Their predisposition for technology adoption means they document all their travels online for the world to see. 97% of millennials use social media during their trips, which acts like a trigger for those who read their posts to go in search of an adventure. Social media has become a true source of travel inspiration for millennials but that’s not all. It’s also an incredibly powerful platform for hospitality brands to communicate and engage with potential customers.

Designed with millennial social media-lovers in mind, Moxy Hotels, Mariott’s new hotel brand, displays a large video wall in the lobby called "The Guestbook.” Guests can upload their photos and videos directly to Instagram and see their favourite snaps exhibited on the wall of the hotel - a cunning ploy to encourage guests to showcase online their experience at a Moxy Hotel!

Gamification: shall we play a game?

Millennials’ need for immersed experimental engagement has led to the rise of various innovative hotel concepts. With this came the trend to implement gamification initiatives to improve loyalty programs and user experience. Gamification in the hotel industry often implies elements of game playing, such as point scoring or creating competitiveness.

One such example of gamification in the hospitality industry is The Trivial Pursuit Hotel, where guests pay with knowledge by answering questions from the Trivial Pursuit game. This concept allows for more engagement, enjoyment and interaction from both customers and employees.

Hostels and alternative accomodations on the rise


Due to the huge demand from millennials, hostels, which are typically considered a low cost option, are on the rise but with a concept that has evolved with the times. Hostels today are reinventing themselves - adding movie theaters, bars, pools to their offering in order to meet the demands of the millennial traveler, who make up 70% of hostel guests and spend the most money during their stay.

Generator, a stylish, innovative and modern type of hostel brand, offers different kinds of room type to suit the needs of every individual customer. Hostel vibes combined with luxury and design, a cool bar, and all of this at affordable prices in 7 different European cities make Generator hostels one of the favorite places for millennials to stay.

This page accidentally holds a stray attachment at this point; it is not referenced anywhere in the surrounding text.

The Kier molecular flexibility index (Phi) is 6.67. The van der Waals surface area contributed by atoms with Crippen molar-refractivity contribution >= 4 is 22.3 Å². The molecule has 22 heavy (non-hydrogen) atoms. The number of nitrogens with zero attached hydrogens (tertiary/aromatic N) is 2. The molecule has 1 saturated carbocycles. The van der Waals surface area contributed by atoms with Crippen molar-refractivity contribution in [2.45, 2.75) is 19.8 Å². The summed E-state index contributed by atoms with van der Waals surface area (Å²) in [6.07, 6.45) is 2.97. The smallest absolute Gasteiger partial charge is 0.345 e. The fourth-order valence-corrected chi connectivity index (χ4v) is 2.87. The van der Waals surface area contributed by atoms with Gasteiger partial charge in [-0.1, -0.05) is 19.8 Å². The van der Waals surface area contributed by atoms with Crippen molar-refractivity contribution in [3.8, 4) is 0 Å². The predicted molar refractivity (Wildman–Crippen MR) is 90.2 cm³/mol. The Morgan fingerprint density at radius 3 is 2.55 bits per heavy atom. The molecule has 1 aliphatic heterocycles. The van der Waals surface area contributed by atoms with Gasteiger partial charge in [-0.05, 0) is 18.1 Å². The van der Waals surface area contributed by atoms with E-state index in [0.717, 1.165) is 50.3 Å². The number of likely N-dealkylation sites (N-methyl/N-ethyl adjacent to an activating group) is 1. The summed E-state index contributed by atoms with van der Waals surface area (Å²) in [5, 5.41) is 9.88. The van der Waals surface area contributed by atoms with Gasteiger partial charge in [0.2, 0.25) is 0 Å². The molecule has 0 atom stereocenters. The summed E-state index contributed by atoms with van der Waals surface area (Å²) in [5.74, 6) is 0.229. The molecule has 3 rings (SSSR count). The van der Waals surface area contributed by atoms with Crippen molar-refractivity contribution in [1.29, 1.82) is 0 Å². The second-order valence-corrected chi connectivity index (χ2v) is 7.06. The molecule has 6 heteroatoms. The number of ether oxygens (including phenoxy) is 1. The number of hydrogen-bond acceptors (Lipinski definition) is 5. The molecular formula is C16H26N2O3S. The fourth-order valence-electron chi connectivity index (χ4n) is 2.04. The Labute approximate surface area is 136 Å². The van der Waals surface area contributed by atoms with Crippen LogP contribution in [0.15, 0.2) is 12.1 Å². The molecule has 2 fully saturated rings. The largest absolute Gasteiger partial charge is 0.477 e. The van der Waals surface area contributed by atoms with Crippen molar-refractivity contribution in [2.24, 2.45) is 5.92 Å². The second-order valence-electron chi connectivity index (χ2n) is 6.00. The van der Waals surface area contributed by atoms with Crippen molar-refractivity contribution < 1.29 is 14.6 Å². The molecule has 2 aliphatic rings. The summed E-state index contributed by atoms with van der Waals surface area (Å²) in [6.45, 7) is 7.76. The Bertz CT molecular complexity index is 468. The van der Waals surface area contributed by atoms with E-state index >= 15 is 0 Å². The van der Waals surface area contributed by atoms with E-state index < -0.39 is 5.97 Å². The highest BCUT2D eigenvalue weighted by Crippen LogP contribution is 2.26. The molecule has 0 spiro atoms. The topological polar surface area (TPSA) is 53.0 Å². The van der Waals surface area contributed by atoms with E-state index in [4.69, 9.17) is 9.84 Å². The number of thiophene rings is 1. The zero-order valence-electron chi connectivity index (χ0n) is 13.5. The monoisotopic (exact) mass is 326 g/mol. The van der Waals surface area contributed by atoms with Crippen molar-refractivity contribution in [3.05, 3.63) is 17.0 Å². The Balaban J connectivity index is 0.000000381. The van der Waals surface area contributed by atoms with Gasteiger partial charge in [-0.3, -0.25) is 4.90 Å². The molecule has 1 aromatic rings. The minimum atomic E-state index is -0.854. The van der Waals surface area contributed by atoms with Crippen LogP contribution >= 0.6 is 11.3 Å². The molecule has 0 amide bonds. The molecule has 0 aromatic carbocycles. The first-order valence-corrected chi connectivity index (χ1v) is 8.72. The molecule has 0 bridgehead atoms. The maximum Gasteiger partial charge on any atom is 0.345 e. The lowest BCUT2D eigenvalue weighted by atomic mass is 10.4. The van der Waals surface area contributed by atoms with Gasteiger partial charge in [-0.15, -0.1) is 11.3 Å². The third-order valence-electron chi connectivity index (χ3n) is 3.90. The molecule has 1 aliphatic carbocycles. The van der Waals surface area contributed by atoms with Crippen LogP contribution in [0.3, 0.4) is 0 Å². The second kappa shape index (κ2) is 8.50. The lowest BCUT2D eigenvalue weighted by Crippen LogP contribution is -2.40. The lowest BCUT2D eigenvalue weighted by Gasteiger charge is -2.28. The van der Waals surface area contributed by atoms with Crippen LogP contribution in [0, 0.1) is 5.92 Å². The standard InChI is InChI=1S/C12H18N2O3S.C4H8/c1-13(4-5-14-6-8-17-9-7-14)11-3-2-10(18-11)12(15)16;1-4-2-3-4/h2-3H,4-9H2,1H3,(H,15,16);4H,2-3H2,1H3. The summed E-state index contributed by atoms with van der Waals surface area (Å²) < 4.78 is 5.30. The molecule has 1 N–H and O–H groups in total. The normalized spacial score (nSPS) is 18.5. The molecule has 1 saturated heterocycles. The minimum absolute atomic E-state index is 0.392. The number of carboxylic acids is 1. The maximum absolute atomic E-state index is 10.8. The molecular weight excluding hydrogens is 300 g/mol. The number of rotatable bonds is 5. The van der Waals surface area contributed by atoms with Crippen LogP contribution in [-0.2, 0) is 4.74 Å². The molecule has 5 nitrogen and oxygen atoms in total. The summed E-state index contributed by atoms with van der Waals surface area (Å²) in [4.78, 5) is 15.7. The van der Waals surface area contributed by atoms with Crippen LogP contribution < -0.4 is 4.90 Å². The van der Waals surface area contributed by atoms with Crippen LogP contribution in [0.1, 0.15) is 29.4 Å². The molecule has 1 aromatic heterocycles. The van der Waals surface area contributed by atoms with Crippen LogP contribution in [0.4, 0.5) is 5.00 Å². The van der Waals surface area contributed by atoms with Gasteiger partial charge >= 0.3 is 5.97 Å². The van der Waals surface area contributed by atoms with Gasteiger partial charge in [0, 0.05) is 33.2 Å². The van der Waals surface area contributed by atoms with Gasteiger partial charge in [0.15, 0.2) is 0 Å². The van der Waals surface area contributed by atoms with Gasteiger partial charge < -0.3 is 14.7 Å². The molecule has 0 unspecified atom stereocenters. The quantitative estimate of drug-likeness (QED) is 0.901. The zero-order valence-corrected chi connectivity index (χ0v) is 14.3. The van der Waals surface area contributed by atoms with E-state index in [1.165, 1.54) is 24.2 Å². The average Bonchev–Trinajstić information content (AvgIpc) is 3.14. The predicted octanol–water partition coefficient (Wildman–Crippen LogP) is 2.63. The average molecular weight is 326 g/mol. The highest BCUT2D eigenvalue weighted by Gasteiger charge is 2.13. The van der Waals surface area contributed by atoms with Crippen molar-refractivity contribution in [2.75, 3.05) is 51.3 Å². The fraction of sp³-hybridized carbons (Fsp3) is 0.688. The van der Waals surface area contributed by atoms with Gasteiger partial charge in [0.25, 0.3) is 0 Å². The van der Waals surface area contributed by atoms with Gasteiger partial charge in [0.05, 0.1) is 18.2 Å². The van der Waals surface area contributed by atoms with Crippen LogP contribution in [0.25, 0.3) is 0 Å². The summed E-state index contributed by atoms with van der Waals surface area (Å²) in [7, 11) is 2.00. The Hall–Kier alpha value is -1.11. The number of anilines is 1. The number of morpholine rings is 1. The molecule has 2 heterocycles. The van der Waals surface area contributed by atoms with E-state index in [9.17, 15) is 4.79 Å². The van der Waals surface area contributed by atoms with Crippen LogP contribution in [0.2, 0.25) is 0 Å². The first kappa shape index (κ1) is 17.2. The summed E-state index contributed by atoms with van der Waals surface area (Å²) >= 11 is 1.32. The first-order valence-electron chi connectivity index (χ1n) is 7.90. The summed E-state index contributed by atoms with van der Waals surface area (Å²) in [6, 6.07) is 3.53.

Personalization is the key to success


Today, the majority of people don’t show loyalty to a particular hotel brand and this is even more true for millennials. The only hope for hotels to build this brand loyalty is by offering them a truly unique and personalized experience. Offering personalized perks and packages on the hotel website seems to attract more millennials, because that’s exactly what they are looking for. The technology company The Hotels Network is innovating extensively in this area and helping thousands of hotels worldwide to personalize the website user experience and drive more direct booking conversions.

When it comes to personalizing a guest’s stay onsite, an interesting example is an initiative offered by InterContinental Hotels Group. By placing beacons in the lobbies and restaurants of their hotels in China, they can recognize rewards club members and send them personalized offers, perks and notifications on their mobile devices.

What about generation Z?

The rise of hostels and experiential hotels shows that many hotel brands are trying to adapt to generation Y’s needs. It might be too early to think about generation Z, but they will soon become the next rapidly-growing segment of travelers that brands will be eager to attract. Given the fact that they are the most technically oriented generation of all times, preparing to meet millennials’ need now may be a wise investment towards the next generations to come.